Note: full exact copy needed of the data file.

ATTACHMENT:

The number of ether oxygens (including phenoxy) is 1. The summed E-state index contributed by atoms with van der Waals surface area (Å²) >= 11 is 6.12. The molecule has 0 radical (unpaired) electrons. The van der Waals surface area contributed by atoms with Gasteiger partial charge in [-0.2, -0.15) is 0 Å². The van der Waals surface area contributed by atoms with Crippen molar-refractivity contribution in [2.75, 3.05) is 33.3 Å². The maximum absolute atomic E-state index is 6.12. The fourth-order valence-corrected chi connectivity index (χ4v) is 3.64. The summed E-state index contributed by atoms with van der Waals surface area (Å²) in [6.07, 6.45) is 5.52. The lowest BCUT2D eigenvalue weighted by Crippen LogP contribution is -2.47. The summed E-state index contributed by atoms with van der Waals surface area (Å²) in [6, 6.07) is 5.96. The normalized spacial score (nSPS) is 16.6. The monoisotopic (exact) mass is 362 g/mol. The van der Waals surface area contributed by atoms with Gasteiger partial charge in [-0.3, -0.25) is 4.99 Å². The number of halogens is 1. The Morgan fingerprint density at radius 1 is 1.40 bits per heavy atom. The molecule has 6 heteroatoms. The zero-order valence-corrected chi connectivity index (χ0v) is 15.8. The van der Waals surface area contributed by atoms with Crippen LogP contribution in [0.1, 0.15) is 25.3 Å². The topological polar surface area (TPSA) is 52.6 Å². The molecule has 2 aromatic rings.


The number of ether oxygens (including phenoxy) is 1. The summed E-state index contributed by atoms with van der Waals surface area (Å²) >= 11 is 6.12. The molecule has 0 radical (unpaired) electrons. The van der Waals surface area contributed by atoms with Gasteiger partial charge in [-0.2, -0.15) is 0 Å². The van der Waals surface area contributed by atoms with Crippen molar-refractivity contribution in [2.75, 3.05) is 33.3 Å². The maximum absolute atomic E-state index is 6.12. The fourth-order valence-corrected chi connectivity index (χ4v) is 3.64. The summed E-state index contributed by atoms with van der Waals surface area (Å²) in [6.07, 6.45) is 5.52. The lowest BCUT2D eigenvalue weighted by Crippen LogP contribution is -2.47. The summed E-state index contributed by atoms with van der Waals surface area (Å²) in [6, 6.07) is 5.96. The normalized spacial score (nSPS) is 16.6. The monoisotopic (exact) mass is 362 g/mol. The van der Waals surface area contributed by atoms with Gasteiger partial charge in [-0.3, -0.25) is 4.99 Å². The number of halogens is 1. The Morgan fingerprint density at radius 1 is 1.40 bits per heavy atom. The molecule has 6 heteroatoms. The zero-order valence-corrected chi connectivity index (χ0v) is 15.8. The van der Waals surface area contributed by atoms with Crippen LogP contribution in [0.1, 0.15) is 25.3 Å². The topological polar surface area (TPSA) is 52.6 Å². The molecule has 2 aromatic rings.